You can use the parser solution, no problem. But now you know that it's possible with regexes too and you can choose.

EDIT:

To answer to critics that the order of elements may not be always the same:

import re
print dict(re.findall('(humidity data|icon data|wind_condition data)'
                      '="([^"]*)"/>',open('joeljames.txt','rb').read()))

prints

{'humidity data': 'Humidity: 73%', 'icon data': '/ig/images/weather/cloudy.gif', 'wind_condition data': 'Wind: N at 5 mph'}
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The following will extract all condition blocks from your response, returning them in a list of dicts. From there you can get whatever you need.

#!/usr/bin/env python

from xml.etree.ElementTree import XML
import sys
data = """<?xml version="1.0"?>
<xml_api_reply version="1">
<weather module_id="0" tab_id="0" mobile_row="0" mobile_zipped="1" row="0" section="0">
    <forecast_information>
        <city data="Baton Rouge, LA"/>
        <postal_code data="baton rouge,la"/>
        <latitude_e6 data=""/>
        <longitude_e6 data=""/>
        <forecast_date data="2011-02-22"/>
        <current_date_time data="2011-02-22 20:06:59 +0000"/>
        <unit_system data="US"/>
    </forecast_information>
    <current_conditions>
        <condition data="Cloudy"/>
        <temp_f data="72"/>
        <temp_c data="22"/>
        <humidity data="Humidity: 73%"/>
        <icon data="/ig/images/weather/cloudy.gif"/>
    </current_conditions>
</weather>
</xml_api_reply>
"""

tree = XML(data)
conditions = tree.findall("weather/current_conditions")
results = []
for c in conditions:
    curr_results = {}
    for child in c.getchildren():
        curr_results[child.tag] = child.get('data')
    results.append(curr_results)

print results
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The following code shows how to parse XML using a proper XML parser. The xml stream is reconstructed from the partial information that you have supplied.

xml_strg = """<?xml version="1.0"?>
<xml_api_reply version="1">
    <weather module_id="0" tab_id="0" mobile_row="0" mobile_zipped="1" row="0" section="0" >
        <forecast_information>
            <city data="Baton Rouge, LA"/>
            <postal_code data="baton rouge,la"/>
            <latitude_e6 data=""/>
            <longitude_e6 data=""/>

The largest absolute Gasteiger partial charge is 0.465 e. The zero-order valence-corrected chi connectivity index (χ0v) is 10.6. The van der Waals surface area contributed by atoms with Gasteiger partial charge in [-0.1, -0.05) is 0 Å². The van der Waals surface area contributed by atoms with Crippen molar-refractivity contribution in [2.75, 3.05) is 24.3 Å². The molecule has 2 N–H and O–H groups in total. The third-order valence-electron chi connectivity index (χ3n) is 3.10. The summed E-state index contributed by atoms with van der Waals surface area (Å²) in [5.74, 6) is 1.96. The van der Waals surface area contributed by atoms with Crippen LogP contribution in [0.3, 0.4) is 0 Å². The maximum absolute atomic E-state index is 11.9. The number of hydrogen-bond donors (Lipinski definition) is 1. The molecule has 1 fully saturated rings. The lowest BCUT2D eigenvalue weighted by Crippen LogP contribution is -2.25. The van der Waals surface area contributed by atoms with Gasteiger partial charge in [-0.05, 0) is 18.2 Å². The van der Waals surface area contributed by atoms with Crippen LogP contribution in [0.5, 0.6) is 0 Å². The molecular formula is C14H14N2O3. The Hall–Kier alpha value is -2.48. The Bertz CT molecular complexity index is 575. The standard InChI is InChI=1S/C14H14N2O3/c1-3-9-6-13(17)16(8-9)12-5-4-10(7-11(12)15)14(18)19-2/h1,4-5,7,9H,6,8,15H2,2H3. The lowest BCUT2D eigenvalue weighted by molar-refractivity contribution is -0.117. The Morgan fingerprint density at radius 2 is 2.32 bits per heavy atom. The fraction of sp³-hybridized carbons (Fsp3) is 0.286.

<forecast_date data="2011-02-22"/>
            <current_date_time data="2011-02-22 20:06:59 +0000"/>
            <unit_system data="US"/>
        </forecast_information>
        <current_conditions>
            <condition data="Cloudy"/>
            <temp_f data="72"/>
            <temp_c data="22"/>
            <humidity data="Humidity: 73%"/>
            <icon data="/ig/images/weather/cloudy.gif"/>
            <wind_condition data="Wind: N at 5 mph"/>
        </current_conditions>
    </weather>
</xml_api_reply>
"""        

import xml.etree.cElementTree as et

root =  et.fromstring(xml_strg)
result = []
for elem in root.find('./weather/current_conditions'):
    if elem.tag in ('humidity', 'icon', 'wind_condition'):
        result.append(elem.get('data'))
print result

Output:

['Humidity: 73%', '/ig/images/weather/cloudy.gif', 'Wind: N at 5 mph']
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What you show above isn't really a list, so we need to know how your data object really looks. For instance, if you have your example in a single string, like:

'humidity data="Humidity: 73%" icon data="/ig/images/weather/cloudy.gif" wind_condition data="Wind: N at 5 mph"'

You can parse this string to get all quoted parts in a list as follows:

import re
re.findall('\"(.+?)\"', in_string)

This uses non-greedy matching to find all substrings that match a beginning and end quote, the text in between is fetched using the parenthesis. See the full details of regular expressions here: docs.python.org